Leadership Barometer 2 Level of Trust

June 11, 2019

There are hundreds of assessments for leaders. The content and quality of these assessments vary greatly.

You can spend a lot of time and money taking surveys to tell you the quality of your leadership. There are a few leading indicators that can be used to give a pretty good picture of the overall quality of your leadership.

These are not good for diagnosing problems or specifying corrective action, but they can tell you where you stand quickly. Here is one of my favorite measures.

Level of Trust

Good leaders create a legacy of trust within their organization. I have written elsewhere on the numerous hallmarks of an organization with trust as opposed to one that has no trust. But is there a quick and dirty kind of litmus test for trust? Think about how you would know if an organization has high trust.

You can do extensive surveys on the climate or call in an expensive consultant to study every nook and cranny of the organization, but that is not necessary.

All you need to do is walk into a meeting that is going on and observe what you see for about 5 minutes. You can get a very accurate view of the level of trust in what Malcolm Gladwell calls a “thin slice” of a few minutes watching a group.

1. Overall Body Language

Look at how the people sit. Are they leaning back with arms crossed and rigid necks, or are they basically leaning either in or toward the other people next to them?

2. Facial Expressions

Observe the look on the faces of people in the meeting. Can you see pain and agony, like they do not want to be there but are forced to endure the agony till the boss adjourns?

3. Tone of Voice

Listen to how people address each other. Is there a biting sarcasm that seeks to gain personal advantage by making other people in the room look small or do the people show genuine respect and even affection for each other?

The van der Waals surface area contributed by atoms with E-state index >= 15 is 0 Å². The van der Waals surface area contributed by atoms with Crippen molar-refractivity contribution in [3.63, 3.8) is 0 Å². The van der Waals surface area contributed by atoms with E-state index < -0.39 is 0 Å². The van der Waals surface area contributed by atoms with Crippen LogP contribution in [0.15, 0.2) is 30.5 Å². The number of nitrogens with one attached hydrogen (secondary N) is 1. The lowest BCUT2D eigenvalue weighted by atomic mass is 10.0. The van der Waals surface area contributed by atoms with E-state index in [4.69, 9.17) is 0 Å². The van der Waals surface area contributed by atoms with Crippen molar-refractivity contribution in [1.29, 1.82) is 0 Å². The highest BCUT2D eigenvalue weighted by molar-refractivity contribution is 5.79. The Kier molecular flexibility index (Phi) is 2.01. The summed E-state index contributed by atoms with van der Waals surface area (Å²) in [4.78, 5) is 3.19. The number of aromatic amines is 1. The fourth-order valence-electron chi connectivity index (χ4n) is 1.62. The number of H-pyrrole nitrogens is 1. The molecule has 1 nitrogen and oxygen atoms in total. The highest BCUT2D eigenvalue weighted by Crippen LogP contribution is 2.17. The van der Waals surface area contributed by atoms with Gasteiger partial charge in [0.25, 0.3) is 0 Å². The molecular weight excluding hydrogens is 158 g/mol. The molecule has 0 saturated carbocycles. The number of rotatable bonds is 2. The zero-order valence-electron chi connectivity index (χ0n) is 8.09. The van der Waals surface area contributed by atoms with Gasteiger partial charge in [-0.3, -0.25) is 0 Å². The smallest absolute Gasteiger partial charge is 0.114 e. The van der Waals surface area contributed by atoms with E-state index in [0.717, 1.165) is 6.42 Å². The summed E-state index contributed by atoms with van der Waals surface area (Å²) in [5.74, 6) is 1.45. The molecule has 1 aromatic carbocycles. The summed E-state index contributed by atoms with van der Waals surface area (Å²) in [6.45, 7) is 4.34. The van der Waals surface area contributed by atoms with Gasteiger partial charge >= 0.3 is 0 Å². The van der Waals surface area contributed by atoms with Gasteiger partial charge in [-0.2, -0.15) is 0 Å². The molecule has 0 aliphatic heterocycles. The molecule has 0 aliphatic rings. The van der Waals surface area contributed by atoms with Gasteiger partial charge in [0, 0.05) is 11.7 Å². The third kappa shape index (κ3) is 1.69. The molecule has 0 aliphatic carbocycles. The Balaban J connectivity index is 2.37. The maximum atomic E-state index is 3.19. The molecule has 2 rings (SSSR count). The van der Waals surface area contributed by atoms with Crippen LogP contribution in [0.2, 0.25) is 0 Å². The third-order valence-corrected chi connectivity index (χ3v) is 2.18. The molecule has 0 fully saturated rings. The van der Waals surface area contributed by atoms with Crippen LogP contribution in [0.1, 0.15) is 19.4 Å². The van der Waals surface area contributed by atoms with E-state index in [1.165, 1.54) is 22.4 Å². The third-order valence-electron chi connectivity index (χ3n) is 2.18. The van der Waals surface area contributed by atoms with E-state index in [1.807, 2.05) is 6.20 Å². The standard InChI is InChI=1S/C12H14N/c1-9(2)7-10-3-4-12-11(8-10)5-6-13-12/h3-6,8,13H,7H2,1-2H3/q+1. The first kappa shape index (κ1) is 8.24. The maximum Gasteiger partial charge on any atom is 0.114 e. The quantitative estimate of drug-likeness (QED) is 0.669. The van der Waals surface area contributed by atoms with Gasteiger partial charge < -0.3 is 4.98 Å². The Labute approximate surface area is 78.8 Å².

4. Respect for the Leader

See how individuals interact with the leader. Is it obvious that everyone is trying to help the leader or are they trying to trip her up or catch her in a mistake? Do the participants show a genuine respect for the leader?

5. Lack of Fear

Is there a willingness to speak up if there is something not sitting right – for anyone, or is there a cold atmosphere of fear where people know they will get clobbered if they contradict the leader?

6. High Initiative

If there is work to be done are there eager volunteers or does everyone sit quiet like non-bidders at an auction?

7. Attitude

Is the spirit of the meeting one of doom and gloom or is the group feeling like masters of their own fate, even when times are rough?

These are just seven signs you can observe in only a few minutes that will tell you the level of trust within the group. That trust level is an accurate reflection of the caliber of the leader.

I used to tell people that I could tell the climate of an organization within 30 seconds of watching a meeting. You can actually see it in the body language of the participants. Would you agree with this assessment?

Bob Whipple is CEO of Leadergrow Inc., a company dedicated to growing leaders. He speaks and conducts seminars on building trust in organizations. He can be reached at bwhipple@leadergrow.com or 585-392-7763.

Leadership Barometer 1 Your In vs Out Ratio

June 4, 2019

This is the first in a series of brief articles on how you can tell the caliber of leaders in your organization.  These ideas do not replace the need for more thorough assessments, but they are really handy gut checks on how leaders are doing.